The Trademarks Act, 2012, went into operation on August 1,2012. The act provides for trademark registrations with effect from the date of application. Trade and service marks can be registered under the Nice Classification system, and international priority is available. New registrations are for a term of 10 years, with renewals for like periods of 10 years.
No longer is a UK registration a prerequisite for registering a mark in Grenada.
Prior use is not necessary but applicants must declare an intent to use, and failure to use a mark for a continuous period of three years following registration will make the mark vulnerable to removal for non-use.
Grenada’s newly independent trademark system protects its existing UK-based registrations for the full remainder of their terms.
Further information is available in an article published by this firm in the September 1, 2012 issue of the INTA Bulletin, published by the International Trademark Association.
Grenada consists of three small islands: Grenada, Carriacou, and Petite Martinique. It is located in the southeastern Caribbean Sea at the southern end of the Grenadines archipelago. The country was originally called Concepcion by the Spaniards, but the name was changed to Grenada by the British. Grenada was settled by the Caribs before the 14th century and was visited by Christopher Columbus in 1498. Grenada was then competed for by the French and the British who battled for control against the Caribs. The British eventually took over the island but Grenada won its independence in 1974. Grenada’s capital is St. Georges and the official language is English.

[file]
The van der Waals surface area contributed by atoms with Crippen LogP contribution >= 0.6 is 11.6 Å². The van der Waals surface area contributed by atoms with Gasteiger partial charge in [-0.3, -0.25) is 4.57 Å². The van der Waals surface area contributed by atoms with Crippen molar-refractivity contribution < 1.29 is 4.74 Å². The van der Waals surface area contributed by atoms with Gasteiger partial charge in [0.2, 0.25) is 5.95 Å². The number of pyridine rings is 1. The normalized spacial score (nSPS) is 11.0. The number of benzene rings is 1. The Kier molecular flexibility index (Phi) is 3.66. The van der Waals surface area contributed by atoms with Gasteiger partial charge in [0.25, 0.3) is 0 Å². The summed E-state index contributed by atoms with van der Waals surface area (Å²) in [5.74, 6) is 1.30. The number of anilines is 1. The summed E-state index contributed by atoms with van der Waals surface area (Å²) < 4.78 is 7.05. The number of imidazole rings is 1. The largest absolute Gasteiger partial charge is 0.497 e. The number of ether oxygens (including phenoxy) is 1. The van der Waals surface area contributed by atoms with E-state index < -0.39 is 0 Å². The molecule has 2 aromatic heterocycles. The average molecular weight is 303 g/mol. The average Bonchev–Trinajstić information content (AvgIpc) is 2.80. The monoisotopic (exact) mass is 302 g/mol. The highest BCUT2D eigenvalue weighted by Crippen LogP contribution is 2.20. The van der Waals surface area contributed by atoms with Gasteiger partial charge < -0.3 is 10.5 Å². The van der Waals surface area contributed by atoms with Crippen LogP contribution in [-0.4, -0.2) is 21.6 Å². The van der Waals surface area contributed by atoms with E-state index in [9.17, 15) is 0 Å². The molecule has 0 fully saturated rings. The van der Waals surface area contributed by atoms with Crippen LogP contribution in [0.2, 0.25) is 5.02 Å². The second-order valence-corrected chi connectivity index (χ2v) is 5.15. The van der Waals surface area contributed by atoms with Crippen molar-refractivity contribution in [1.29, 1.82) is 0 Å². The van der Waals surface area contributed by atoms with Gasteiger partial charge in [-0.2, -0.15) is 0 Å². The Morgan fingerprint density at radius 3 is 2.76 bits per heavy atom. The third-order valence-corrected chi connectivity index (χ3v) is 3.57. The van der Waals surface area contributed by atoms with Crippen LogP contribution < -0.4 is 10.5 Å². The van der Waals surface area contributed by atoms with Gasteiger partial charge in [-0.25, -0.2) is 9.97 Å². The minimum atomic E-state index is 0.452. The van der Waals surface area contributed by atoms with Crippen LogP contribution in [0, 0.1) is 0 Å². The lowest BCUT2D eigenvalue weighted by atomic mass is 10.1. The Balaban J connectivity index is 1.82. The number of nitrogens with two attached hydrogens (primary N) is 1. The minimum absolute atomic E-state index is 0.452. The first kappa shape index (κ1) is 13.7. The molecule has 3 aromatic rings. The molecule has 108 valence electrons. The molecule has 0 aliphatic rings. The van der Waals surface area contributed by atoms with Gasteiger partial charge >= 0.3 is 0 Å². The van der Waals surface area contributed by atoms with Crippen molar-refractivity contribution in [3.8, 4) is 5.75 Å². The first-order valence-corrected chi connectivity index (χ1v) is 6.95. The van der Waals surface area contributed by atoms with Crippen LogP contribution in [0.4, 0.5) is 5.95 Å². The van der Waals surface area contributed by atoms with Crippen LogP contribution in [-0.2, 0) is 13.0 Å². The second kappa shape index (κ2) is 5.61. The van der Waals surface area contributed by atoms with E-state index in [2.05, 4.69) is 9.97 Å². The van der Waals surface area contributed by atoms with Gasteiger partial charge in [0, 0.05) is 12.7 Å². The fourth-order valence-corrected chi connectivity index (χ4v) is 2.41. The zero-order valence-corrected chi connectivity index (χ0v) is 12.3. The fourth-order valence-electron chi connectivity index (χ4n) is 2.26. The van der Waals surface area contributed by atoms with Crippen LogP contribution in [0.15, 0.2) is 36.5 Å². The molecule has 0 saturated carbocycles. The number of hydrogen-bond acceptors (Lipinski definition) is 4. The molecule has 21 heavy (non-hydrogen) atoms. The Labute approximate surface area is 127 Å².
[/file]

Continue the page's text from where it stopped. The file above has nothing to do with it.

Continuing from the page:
Grenada’s economy is extremely diversified as it includes agriculture and manufacturing with tourism and hospitality being the fastest growing economic sectors. Also known as the “Spice of the Caribbean” due to it being a major producer and exporter of spices, Grenada is comprised of beautiful beaches of white sand, warm waters, and coral reefs. It is home to the Underwater Sculpture Park, an arrangement of stunning lifelike sculptures turned into artificial reefs scattered along the ocean floor.